Eleven days ago, very unexpectedly, we lost my dear mother in law Angela Slim.
She was small in stature and gentle in demeanor, but enormous in the impact she had through her quiet walk through the world.
I called her Mom, and she lived with us for much of my marriage. For my Anglo relatives, it may seem challenging to live with your mother in law (cue thousands of jokes said on the subject), but from my perspective, Mom made an effort to blend peacefully into our lives.
Our household is a swirl of constant activity. When not hosting guests from around the country and world, we have a constant stream of neighborhood kids coming in and out of the house. Our dogs, in their effort to maintain vigilant guard over our domain, bark at every person that gets within 100 feet of the door.
So in addition to whoops and hollers from kids playing video games, hide and seek, and indoor soccer, barks bounce off the walls.
In this daily din, Mom sat quietly, doing her beloved crossword puzzles, or making jewelry at the dining room table.
When I would finally slow down enough to sit down next to her, she would start to tell me stories of her youth. She recalled riding by horseback with her midwife grandmother to deliver babies in the middle of the night . She talked about herding sheep through the hills of the Navajo nation. She told stories of spending time with movie stars like John Wayne in Los Angeles, when she lived with a famous foster family as a teenager. She also had stories of heartbreak, and much hardship.
Mom had stories for days. And I loved to listen to them. She also had lots of teachings, which she would share with all of us on a regular basis.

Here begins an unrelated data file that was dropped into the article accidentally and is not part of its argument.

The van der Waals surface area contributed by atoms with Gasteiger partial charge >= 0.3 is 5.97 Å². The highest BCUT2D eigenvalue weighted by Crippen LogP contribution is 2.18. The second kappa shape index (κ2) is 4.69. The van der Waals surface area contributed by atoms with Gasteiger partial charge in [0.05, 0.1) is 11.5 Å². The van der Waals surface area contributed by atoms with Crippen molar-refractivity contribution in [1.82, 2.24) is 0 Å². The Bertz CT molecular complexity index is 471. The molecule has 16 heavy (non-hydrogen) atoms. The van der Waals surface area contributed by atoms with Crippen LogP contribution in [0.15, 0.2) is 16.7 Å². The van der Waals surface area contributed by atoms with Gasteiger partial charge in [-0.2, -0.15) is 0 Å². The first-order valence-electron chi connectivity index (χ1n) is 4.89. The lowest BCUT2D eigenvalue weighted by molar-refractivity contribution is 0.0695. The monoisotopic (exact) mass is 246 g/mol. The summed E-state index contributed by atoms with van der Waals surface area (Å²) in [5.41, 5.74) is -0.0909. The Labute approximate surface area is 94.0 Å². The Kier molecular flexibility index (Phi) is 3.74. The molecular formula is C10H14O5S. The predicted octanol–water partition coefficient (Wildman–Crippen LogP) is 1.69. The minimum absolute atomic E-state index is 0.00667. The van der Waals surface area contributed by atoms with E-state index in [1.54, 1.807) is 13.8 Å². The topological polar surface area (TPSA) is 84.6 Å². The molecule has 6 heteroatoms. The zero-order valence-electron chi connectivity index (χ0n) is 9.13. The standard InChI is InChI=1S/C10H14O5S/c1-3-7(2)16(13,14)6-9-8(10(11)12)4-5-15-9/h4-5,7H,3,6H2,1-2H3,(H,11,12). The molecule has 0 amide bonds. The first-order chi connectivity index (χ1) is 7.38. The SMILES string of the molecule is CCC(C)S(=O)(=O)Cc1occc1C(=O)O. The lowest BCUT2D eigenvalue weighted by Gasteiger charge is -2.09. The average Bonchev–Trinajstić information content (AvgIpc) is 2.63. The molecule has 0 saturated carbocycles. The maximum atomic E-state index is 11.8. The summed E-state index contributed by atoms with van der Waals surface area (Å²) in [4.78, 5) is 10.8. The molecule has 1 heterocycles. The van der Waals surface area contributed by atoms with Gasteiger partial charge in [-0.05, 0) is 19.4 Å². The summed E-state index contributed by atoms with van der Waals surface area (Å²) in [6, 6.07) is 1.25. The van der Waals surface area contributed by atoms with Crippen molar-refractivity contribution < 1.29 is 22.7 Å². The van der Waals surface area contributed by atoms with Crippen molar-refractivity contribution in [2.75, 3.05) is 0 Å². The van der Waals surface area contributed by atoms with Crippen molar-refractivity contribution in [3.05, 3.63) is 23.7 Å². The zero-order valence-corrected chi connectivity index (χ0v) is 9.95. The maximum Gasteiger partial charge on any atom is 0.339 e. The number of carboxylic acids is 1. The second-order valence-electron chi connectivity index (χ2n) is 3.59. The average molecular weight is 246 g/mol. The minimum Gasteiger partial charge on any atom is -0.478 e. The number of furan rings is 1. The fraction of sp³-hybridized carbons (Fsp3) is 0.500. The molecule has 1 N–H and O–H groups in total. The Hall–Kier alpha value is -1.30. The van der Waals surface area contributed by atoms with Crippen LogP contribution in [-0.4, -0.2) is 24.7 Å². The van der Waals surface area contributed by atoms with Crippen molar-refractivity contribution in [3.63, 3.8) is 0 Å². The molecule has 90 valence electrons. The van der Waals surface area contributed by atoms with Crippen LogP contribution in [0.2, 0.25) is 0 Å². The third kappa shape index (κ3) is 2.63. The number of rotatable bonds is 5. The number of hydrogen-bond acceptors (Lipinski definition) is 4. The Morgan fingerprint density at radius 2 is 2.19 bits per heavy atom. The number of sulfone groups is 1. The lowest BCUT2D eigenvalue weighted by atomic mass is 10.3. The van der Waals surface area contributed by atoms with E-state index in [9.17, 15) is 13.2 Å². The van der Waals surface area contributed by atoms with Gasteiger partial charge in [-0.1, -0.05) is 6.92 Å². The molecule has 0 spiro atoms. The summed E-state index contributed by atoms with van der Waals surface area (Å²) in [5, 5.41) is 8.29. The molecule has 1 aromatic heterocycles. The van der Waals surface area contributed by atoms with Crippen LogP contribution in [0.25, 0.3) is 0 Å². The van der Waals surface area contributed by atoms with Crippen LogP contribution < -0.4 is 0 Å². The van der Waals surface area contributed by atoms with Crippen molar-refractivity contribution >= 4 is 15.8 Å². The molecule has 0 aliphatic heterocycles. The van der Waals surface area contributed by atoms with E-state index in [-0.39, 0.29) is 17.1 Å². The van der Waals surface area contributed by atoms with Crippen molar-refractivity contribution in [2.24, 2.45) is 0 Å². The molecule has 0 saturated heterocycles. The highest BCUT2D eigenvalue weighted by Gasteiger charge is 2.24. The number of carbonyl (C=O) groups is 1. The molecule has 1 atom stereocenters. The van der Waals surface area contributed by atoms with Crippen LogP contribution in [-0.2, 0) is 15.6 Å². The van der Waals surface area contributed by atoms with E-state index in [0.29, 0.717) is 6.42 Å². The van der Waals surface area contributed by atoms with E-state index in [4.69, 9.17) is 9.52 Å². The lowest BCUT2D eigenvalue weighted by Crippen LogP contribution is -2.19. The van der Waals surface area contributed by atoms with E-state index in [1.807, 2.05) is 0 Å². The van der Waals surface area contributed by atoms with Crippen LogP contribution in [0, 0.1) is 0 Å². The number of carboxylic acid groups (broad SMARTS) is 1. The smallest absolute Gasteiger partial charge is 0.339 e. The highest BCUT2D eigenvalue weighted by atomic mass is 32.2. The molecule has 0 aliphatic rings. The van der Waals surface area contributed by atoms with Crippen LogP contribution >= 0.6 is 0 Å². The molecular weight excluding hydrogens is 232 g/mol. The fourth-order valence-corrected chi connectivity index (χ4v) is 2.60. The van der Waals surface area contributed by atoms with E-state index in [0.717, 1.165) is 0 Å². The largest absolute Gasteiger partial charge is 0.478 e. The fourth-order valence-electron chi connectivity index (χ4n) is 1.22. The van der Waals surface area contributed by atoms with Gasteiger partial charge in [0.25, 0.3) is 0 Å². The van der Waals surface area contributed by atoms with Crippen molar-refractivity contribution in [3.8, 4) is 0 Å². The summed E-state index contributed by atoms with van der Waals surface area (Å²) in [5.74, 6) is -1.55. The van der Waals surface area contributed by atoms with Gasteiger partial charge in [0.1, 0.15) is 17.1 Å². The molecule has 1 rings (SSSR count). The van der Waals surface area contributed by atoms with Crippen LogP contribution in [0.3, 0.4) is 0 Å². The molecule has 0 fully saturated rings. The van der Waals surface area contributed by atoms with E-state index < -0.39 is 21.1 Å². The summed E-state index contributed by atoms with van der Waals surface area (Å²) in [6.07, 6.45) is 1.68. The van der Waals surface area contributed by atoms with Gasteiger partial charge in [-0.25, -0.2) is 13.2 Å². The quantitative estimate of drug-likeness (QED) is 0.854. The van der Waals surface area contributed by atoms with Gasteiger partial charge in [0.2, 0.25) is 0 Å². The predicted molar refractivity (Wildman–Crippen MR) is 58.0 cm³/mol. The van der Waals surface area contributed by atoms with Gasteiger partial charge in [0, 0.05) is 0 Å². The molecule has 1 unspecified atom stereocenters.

“Wash up first thing in the morning, and make your bed,” she would say. “Show the holy people that you are ready to receive their blessings first thing in the morning.”
On weekend days when I would be in my pajamas with crazy, unbrushed hair and sleep in my eyes at the dining room table drinking coffee, I would remember the advice and slink back up the stairs to start my day in a proper way.
Mom always looked and smelled fresh, even when she didn’t feel well. I loved to smell her hair, and her skin, smooth with lotion.
“Be thoughtful with your words,” Mom would say. “Words are powerful.”
Mom loved to use her words to encourage people. From her own family to complete strangers, she found ways to make people feel better with kind words and stories.
“Give flowers to each other every day through your ak’éí nizhóní (beautiful, kind communication with all relations).”
“Be prepared.” Mom would say. “Gather your materials in advance, and be ready well before you are needed.”
Whether getting ready to go to the grocery store, or preparing for a ceremony six months in the future, Mom was always ready early.
As I typed my book furiously in the last month before my deadline, shoving Swedish Fish in my mouth while crying, I swear I could see Mom smiling through the corner of my eye. Although she would never say it aloud, I know she was thinking “You should have started earlier, shich’é’é (daughter).”
And she was right.
“Be proud of who you are,” Mom would say.
In the week before she passed away, she was sitting in the family room in the morning before school, teaching Josh and Rosie how to introduce themselves by clan in Navajo. They shyly repeated the words after her, struggling to get the pronunciation right.
“Speak up!” Mom said to Rosie, and she sat up tall on the couch and looked directly into her eyes.
“Never be shy about your heritage. Be proud. Look people in the eye and tell them who you are.”
Rosie straightened her back and looked right at her grandma. “I am Grandma. I will speak up.”
Thank you for being a quiet giant in our household, Mom.
We will wake up early, and freshen our face so we can receive the blessings of the day.
We will be thoughtful with our words, and aim to use them to uplift and strengthen others.
We will be prepared for our work, and school. We will think of you when we start to put off things and waste time.
We will be proud of our heritage. And we will introduce ourselves with a straight spine and smile in our eyes.
Mom’s soft footsteps, and her kind words, left a universe of strength and energy inside the people she loved.
We will miss her deeply and dearly.
And we will walk on. We are better, more fulfilled people because of her teachings, and her example.
Ayóó Ánííníshní Shimá.
Mom and Rosie, her Mini Me. 🙂 (They share the same name — Angela Rose Slim)